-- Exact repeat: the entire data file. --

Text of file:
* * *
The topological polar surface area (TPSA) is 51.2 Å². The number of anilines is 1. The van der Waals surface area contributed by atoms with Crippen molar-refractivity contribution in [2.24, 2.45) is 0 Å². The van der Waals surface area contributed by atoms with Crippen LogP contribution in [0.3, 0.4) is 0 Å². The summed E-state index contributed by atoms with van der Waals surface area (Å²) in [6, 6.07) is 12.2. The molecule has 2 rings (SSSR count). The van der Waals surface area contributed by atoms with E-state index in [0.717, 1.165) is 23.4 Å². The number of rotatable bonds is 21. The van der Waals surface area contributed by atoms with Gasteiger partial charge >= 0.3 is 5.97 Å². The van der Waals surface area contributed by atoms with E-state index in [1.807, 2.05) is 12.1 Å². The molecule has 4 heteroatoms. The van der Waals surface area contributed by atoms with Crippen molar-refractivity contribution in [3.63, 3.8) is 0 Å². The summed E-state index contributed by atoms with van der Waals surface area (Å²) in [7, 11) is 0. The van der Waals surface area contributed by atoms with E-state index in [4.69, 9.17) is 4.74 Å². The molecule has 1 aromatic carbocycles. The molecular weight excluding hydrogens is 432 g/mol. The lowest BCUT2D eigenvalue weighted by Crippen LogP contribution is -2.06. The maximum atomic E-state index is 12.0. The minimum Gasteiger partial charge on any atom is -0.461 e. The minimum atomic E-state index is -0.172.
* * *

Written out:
The topological polar surface area (TPSA) is 51.2 Å². The number of anilines is 1. The van der Waals surface area contributed by atoms with Crippen molar-refractivity contribution in [2.24, 2.45) is 0 Å². The van der Waals surface area contributed by atoms with Crippen LogP contribution in [0.3, 0.4) is 0 Å². The summed E-state index contributed by atoms with van der Waals surface area (Å²) in [6, 6.07) is 12.2. The molecule has 2 rings (SSSR count). The van der Waals surface area contributed by atoms with E-state index in [0.717, 1.165) is 23.4 Å². The number of rotatable bonds is 21. The van der Waals surface area contributed by atoms with Gasteiger partial charge >= 0.3 is 5.97 Å². The van der Waals surface area contributed by atoms with E-state index in [1.807, 2.05) is 12.1 Å². The molecule has 4 heteroatoms. The van der Waals surface area contributed by atoms with Crippen molar-refractivity contribution in [3.63, 3.8) is 0 Å². The summed E-state index contributed by atoms with van der Waals surface area (Å²) in [7, 11) is 0. The van der Waals surface area contributed by atoms with E-state index in [4.69, 9.17) is 4.74 Å². The molecule has 1 aromatic carbocycles. The molecular weight excluding hydrogens is 432 g/mol. The lowest BCUT2D eigenvalue weighted by Crippen LogP contribution is -2.06. The maximum atomic E-state index is 12.0. The minimum Gasteiger partial charge on any atom is -0.461 e. The minimum atomic E-state index is -0.172.